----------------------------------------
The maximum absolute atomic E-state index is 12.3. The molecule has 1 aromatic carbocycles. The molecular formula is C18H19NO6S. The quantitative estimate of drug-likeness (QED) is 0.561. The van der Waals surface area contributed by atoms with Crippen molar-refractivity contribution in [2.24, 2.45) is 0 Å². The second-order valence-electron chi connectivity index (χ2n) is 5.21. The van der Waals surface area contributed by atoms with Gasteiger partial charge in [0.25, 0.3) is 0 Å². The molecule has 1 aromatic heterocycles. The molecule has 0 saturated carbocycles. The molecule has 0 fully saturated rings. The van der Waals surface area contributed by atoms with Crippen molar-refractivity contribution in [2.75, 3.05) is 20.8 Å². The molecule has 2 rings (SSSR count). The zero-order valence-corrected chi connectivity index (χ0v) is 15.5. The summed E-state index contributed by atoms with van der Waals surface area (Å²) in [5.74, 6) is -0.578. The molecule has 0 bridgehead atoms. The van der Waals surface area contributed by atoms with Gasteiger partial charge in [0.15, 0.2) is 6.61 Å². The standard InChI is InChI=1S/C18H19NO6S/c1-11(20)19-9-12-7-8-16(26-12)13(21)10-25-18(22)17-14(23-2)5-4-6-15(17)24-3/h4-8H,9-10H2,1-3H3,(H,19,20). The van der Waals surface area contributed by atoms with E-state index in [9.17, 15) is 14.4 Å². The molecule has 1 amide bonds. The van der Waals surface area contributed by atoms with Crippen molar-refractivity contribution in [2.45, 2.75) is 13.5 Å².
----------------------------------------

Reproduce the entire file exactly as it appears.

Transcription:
The maximum absolute atomic E-state index is 12.3. The molecule has 1 aromatic carbocycles. The molecular formula is C18H19NO6S. The quantitative estimate of drug-likeness (QED) is 0.561. The van der Waals surface area contributed by atoms with Crippen molar-refractivity contribution in [2.24, 2.45) is 0 Å². The second-order valence-electron chi connectivity index (χ2n) is 5.21. The van der Waals surface area contributed by atoms with Gasteiger partial charge in [0.25, 0.3) is 0 Å². The molecule has 1 aromatic heterocycles. The molecule has 0 saturated carbocycles. The molecule has 0 fully saturated rings. The van der Waals surface area contributed by atoms with Crippen molar-refractivity contribution in [2.75, 3.05) is 20.8 Å². The molecule has 2 rings (SSSR count). The zero-order valence-corrected chi connectivity index (χ0v) is 15.5. The summed E-state index contributed by atoms with van der Waals surface area (Å²) in [5.74, 6) is -0.578. The molecule has 0 bridgehead atoms. The van der Waals surface area contributed by atoms with Gasteiger partial charge in [0.15, 0.2) is 6.61 Å². The standard InChI is InChI=1S/C18H19NO6S/c1-11(20)19-9-12-7-8-16(26-12)13(21)10-25-18(22)17-14(23-2)5-4-6-15(17)24-3/h4-8H,9-10H2,1-3H3,(H,19,20). The van der Waals surface area contributed by atoms with E-state index in [9.17, 15) is 14.4 Å². The molecule has 1 amide bonds. The van der Waals surface area contributed by atoms with Crippen molar-refractivity contribution in [2.45, 2.75) is 13.5 Å².